Spring is here! Or at least was here briefly for the last few days. Today it’s raining where I live, and a few snowflakes sneak in from time to time. It’s also the first full day of my state’s stay-at-home order.
I wanted to be sure to notice spring happening around me over the past week, to not let the stress and anxiety of such uncertainty take over completely and cause me to miss what I can still enjoy. So I’ve been trying to get out a bit more with my camera.
There’s a beautiful cherry tree in full bloom at a park near my house, and it’s loveliness stopped me mid-dog-walk Sunday morning.
I never noticed the star in the center of each cherry blossom before.
Spring’s reawakening always feels miraculous to me, even though I know it will come each year. It’s a lovely reminder of God’s live-giving breath, too. Creation comes back to life, perhaps a necessary reminder for us to hold onto in the time of Coronavirus.
I want to encourage you to notice spring where you are, too. (If you live in the southern hemisphere, notice autumn and its own beauty coming?) Whether it’s from your window, or you’re able to walk outside, what spring gifts can you find?
I’m super late this year in getting a tree and other decorations put up, almost to the point that I’m wondering if it’s worth the effort (though I know the answer to that is, “Yes!”).
I originally wrote this post right after the shootings at the elementary school in Newtown, Conn. I needed to read this one again as we reach the winter solstice, the longest night of the year. Perhaps you, too, need to hear the words again?
The color green, especially in winter when so much is gray and brown, reminds us of this jumble of emotions and helps bring us hope that life will bloom again.
A cord of three strands is not quickly torn apart. —Ecclesiastes 4:12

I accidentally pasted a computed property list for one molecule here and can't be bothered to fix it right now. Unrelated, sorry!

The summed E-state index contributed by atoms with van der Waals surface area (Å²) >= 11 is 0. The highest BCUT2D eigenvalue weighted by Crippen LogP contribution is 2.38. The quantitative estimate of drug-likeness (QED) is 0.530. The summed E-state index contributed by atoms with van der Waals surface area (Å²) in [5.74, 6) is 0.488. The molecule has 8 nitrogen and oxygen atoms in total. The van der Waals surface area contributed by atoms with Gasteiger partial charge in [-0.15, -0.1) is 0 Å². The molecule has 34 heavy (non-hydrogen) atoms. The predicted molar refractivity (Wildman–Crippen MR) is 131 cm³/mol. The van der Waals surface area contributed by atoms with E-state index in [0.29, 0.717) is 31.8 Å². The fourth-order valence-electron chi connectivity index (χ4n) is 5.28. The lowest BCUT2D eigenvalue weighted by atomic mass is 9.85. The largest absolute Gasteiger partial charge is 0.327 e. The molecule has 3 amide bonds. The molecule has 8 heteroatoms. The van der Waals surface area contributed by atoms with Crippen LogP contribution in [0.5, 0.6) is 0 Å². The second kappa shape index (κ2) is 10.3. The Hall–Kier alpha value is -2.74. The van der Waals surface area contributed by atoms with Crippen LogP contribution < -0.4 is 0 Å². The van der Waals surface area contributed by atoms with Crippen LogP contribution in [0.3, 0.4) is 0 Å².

Four redwood trees grow in my yard: three in one corner, a fourth by itself in another. The three that grow together shelter each other, and each one receives shade from the others at some point during the sun-drenched day.
Three redwood sentinels stand guard at one corner of the yard.
Each summer, right about this time, I start to fret about the fourth one standing alone. Its needles brown, despite the drip hose, evening waterings, and prayers. Continue reading →
I spent last week in a place I love. I love running there like no other place, because running there means I get to enjoy shaded trails under towering trees, and stop to drink in sweeping vistas of mountain ranges covered in hardwoods and pines. I can run longer and breathe easier in this place of magnificent trees. (Well, maybe not physically breathe easier because of the elevation, but there’s an emotional breath that comes more easily to me when I’m there.)
So when I imagine a world without trees, my heart catches, and I think of this beloved mountain place. I cannot let myself imagine it without its crown of trees. You might wonder why I would even try to imagine a world without trees. Well, because a book I recently read, The Man Who Planted Trees by Jim Robbins, asked me to do just that. Continue reading →
Fall here is beautiful in its own way, not in a familiar North Carolina way, but in a way that catches my breath nonetheless.
The salmon are beginning their run, and happy fisher people (mostly fishermen) are daily swarming the river, giddy with the prospect of catching a big fish. A happy man popped up from the riverbank just this morning, a large, pink fish swinging from his side.
Why do you think they fish all together instead of spreading out?
Rain came back in a big way, too, over the weekend. More than two inches over four days. Hallelujah. Hallelujah. Continue reading →